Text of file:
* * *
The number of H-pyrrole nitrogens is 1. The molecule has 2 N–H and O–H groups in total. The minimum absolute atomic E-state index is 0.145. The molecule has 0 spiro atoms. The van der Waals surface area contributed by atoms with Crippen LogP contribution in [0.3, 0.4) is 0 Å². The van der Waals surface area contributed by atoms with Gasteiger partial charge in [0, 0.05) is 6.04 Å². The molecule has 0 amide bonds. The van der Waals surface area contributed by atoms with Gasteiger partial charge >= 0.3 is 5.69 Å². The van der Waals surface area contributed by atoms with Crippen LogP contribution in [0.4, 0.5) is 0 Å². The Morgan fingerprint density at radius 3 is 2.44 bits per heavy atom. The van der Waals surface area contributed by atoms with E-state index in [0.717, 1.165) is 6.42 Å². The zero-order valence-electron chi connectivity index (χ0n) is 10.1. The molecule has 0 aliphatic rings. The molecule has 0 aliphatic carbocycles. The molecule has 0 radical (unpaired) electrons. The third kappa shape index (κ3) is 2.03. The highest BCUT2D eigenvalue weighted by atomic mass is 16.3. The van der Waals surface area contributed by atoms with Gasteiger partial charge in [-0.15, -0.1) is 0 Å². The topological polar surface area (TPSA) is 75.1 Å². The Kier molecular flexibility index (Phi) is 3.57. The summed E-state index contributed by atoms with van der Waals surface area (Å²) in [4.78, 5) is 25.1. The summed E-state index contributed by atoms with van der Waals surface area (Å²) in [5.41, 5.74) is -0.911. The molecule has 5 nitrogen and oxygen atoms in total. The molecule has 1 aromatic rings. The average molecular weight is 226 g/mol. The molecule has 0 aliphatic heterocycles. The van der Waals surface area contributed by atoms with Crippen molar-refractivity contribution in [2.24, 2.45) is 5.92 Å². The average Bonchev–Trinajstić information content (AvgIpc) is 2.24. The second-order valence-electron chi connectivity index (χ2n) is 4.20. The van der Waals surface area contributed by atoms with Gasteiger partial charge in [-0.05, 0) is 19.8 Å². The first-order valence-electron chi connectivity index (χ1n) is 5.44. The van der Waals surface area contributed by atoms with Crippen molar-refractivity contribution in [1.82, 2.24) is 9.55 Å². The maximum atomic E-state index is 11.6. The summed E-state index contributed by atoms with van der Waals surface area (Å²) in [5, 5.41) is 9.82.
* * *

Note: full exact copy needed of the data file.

The number of H-pyrrole nitrogens is 1. The molecule has 2 N–H and O–H groups in total. The minimum absolute atomic E-state index is 0.145. The molecule has 0 spiro atoms. The van der Waals surface area contributed by atoms with Crippen LogP contribution in [0.3, 0.4) is 0 Å². The van der Waals surface area contributed by atoms with Gasteiger partial charge in [0, 0.05) is 6.04 Å². The molecule has 0 amide bonds. The van der Waals surface area contributed by atoms with Gasteiger partial charge >= 0.3 is 5.69 Å². The van der Waals surface area contributed by atoms with Crippen LogP contribution in [0.4, 0.5) is 0 Å². The Morgan fingerprint density at radius 3 is 2.44 bits per heavy atom. The van der Waals surface area contributed by atoms with E-state index in [0.717, 1.165) is 6.42 Å². The zero-order valence-electron chi connectivity index (χ0n) is 10.1. The molecule has 0 aliphatic rings. The molecule has 0 aliphatic carbocycles. The molecule has 0 radical (unpaired) electrons. The third kappa shape index (κ3) is 2.03. The highest BCUT2D eigenvalue weighted by atomic mass is 16.3. The van der Waals surface area contributed by atoms with Gasteiger partial charge in [-0.15, -0.1) is 0 Å². The topological polar surface area (TPSA) is 75.1 Å². The Kier molecular flexibility index (Phi) is 3.57. The summed E-state index contributed by atoms with van der Waals surface area (Å²) in [4.78, 5) is 25.1. The summed E-state index contributed by atoms with van der Waals surface area (Å²) in [5.41, 5.74) is -0.911. The molecule has 5 nitrogen and oxygen atoms in total. The molecule has 1 aromatic rings. The average molecular weight is 226 g/mol. The molecule has 0 aliphatic heterocycles. The van der Waals surface area contributed by atoms with Crippen molar-refractivity contribution in [2.24, 2.45) is 5.92 Å². The average Bonchev–Trinajstić information content (AvgIpc) is 2.24. The second-order valence-electron chi connectivity index (χ2n) is 4.20. The van der Waals surface area contributed by atoms with Gasteiger partial charge in [-0.05, 0) is 19.8 Å². The first-order valence-electron chi connectivity index (χ1n) is 5.44. The van der Waals surface area contributed by atoms with Crippen molar-refractivity contribution in [1.82, 2.24) is 9.55 Å². The maximum atomic E-state index is 11.6. The summed E-state index contributed by atoms with van der Waals surface area (Å²) in [5, 5.41) is 9.82.